port number

For protocols which support port numbers (such as TCP and UDP), it is mandatory to code the port number of the service that will be matched. Service names (from/etc/services) may be used instead of numeric port values.

in | out

Matches incoming or outgoing packets, respectively. The in and out are keywords and it is mandatory that one or the other is coded as part of your rule matching criterion.

via IF

Matches packets going through the interface specified by exact name. The via keyword causes the interface to always be checked as part of the match process.

setup

This is a mandatory keyword that identifies the session start request for TCP packets.

keep-state

This is a mandatory keyword. Upon a match, the firewall will create a dynamic rule, whose default behavior is to match bidirectional traffic between source and destination IP/port using the same protocol.

limit {src-addr | src-port | dst-addr | dst-port}

The firewall will only allow N connections with the same set of parameters as specified in the rule. One or more of source and destination addresses and ports can be specified. Thelimit and keep-state can not be used on the same rule. The limit option provides the same stateful function as keep-state, plus its own functions.

Stateful Rule Option

Stateful filtering treats traffic as a bi-directional exchange of packets comprising a session conversation. It has the matching capabilities to determine if the session conversation between the originating sender and the destination are following the valid procedure of bi-directional packet exchange. Any packets that do not properly fit the session conversation template are automatically rejected as impostors.

The check-state option is used to identify where in the IPFW rules set the packet is to be tested against the dynamic rules facility. On a match the packet exits the firewall to continue on its way and a new rule is dynamically created for the next anticipated packet being exchanged during this bi-directional session conversation. On a no match the packet advances to the next rule in the ruleset for testing.

The dynamic rules facility is vulnerable to resource depletion from a SYN-flood attack which would open a huge number of dynamic rules. To counter this attack, FreeBSD added another new option named limit. This option is used to limit the number of simultaneous session conversations by checking the rules source or destinations fields as directed by thelimit option and using the packet’s IP address found there, in a search of the open dynamic rules counting the number of times this rule and IP address combination occurred, if this count is greater that the value specified on the limit option, the packet is discarded.

Logging Firewall Messages

The benefits of logging are obvious: it provides the ability to review after the fact the rules you activated logging on which provides information like, what packets had been dropped, what addresses they came from and where they were going, giving you a significant edge in tracking down attackers.

Even with the logging facility enabled, IPFW will not generate any rule logging on it’s own. The firewall administrator decides what rules in the ruleset will be logged, and adds the logverb to those rules. Normally only deny rules are logged, like the deny rule for incoming ICMP pings. It is very customary to duplicate the “ipfw default deny everything” rule with thelog verb included as your last rule in the ruleset. This way it is possible to see all the packets that did not match any of the rules in the ruleset.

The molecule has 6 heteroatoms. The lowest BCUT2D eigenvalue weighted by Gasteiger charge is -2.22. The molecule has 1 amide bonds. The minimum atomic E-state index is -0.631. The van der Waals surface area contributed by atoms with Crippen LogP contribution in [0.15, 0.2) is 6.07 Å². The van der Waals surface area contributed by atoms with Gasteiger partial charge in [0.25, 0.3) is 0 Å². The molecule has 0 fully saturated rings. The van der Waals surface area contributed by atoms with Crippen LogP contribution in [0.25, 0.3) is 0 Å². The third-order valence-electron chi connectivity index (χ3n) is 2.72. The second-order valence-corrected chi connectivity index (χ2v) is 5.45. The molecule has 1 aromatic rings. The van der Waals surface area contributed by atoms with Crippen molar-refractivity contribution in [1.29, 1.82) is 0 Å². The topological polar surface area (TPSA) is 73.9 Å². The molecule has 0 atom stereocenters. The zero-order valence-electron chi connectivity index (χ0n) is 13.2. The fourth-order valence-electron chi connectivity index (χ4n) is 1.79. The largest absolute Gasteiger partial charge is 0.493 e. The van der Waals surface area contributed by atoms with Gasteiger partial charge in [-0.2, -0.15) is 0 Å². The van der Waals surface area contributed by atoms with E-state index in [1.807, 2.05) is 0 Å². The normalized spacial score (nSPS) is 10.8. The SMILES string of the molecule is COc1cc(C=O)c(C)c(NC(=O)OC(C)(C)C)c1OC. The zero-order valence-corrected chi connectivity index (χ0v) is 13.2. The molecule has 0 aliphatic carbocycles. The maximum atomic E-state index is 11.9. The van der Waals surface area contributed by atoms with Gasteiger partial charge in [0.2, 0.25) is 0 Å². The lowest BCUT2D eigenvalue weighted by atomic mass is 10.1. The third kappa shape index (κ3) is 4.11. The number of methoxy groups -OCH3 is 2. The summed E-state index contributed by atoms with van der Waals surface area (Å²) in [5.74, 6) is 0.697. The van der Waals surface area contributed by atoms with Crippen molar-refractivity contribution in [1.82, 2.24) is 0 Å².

Logging is a two edged sword, if you are not careful, you can lose yourself in the over abundance of log data and fill your disk up with growing log files. DoS attacks that fill up disk drives is one of the oldest attacks around. These log messages are not only written to syslogd, but also are displayed on the console screen and soon become very annoying.

The IPFIREWALL_VERBOSE_LIMIT=5 kernel option limits the number of consecutive messages sent to the system logger syslogd(8) , concerning the packet matching of a given rule. When this option is enabled in the kernel, the number of consecutive messages concerning a particular rule is capped at the number specified. There is nothing to be gained from 200 log messages saying the same identical thing. For instance, five consecutive messages concerning a particular rule would be logged to syslogd, the remainder identical consecutive messages would be counted and posted to syslogd with a phrase like the following:

last message repeated 45 times

All logged packets messages are written by default to /var/log/security file, which is defined in the /etc/syslog.conf file.

Building a Rule Script

Most experienced IPFW users create a file containing the rules and code them in a manner compatible with running them as a script. The major benefit of doing this is the firewall rules can be refreshed in mass without the need of rebooting the system to activate them. This method is very convenient in testing new rules as the procedure can be executed as many times as needed. Being a script, symbolic substitution can be used to code frequent used values and substitute them in multiple rules. This is shown in the following example.

The script syntax used here is compatible with the sh(1) , csh(1) , tcsh(1)  shells. Symbolic substitution fields are prefixed with a dollar sign $. Symbolic fields do not have the $ prefix. The value to populate the symbolic field must be enclosed in “double quotes”.

Start your rules file like this:

############### start of example ipfw rules script #############
#
ipfw -q -f flush       # Delete all rules
# Set defaults
oif="tun0"             # out interface
odns="192.0.2.11"      # ISP's DNS server IP address
cmd="ipfw -q add "     # build rule prefix
ks="keep-state"        # just too lazy to key this each time
$cmd 00500 check-state
$cmd 00502 deny all from any to any frag
$cmd 00501 deny tcp from any to any established
$cmd 00600 allow tcp from any to any 80 out via $oif setup $ks
$cmd 00610 allow tcp from any to $odns 53 out via $oif setup $ks
$cmd 00611 allow udp from any to $odns 53 out via $oif $ks
################### End of example ipfw rules script ############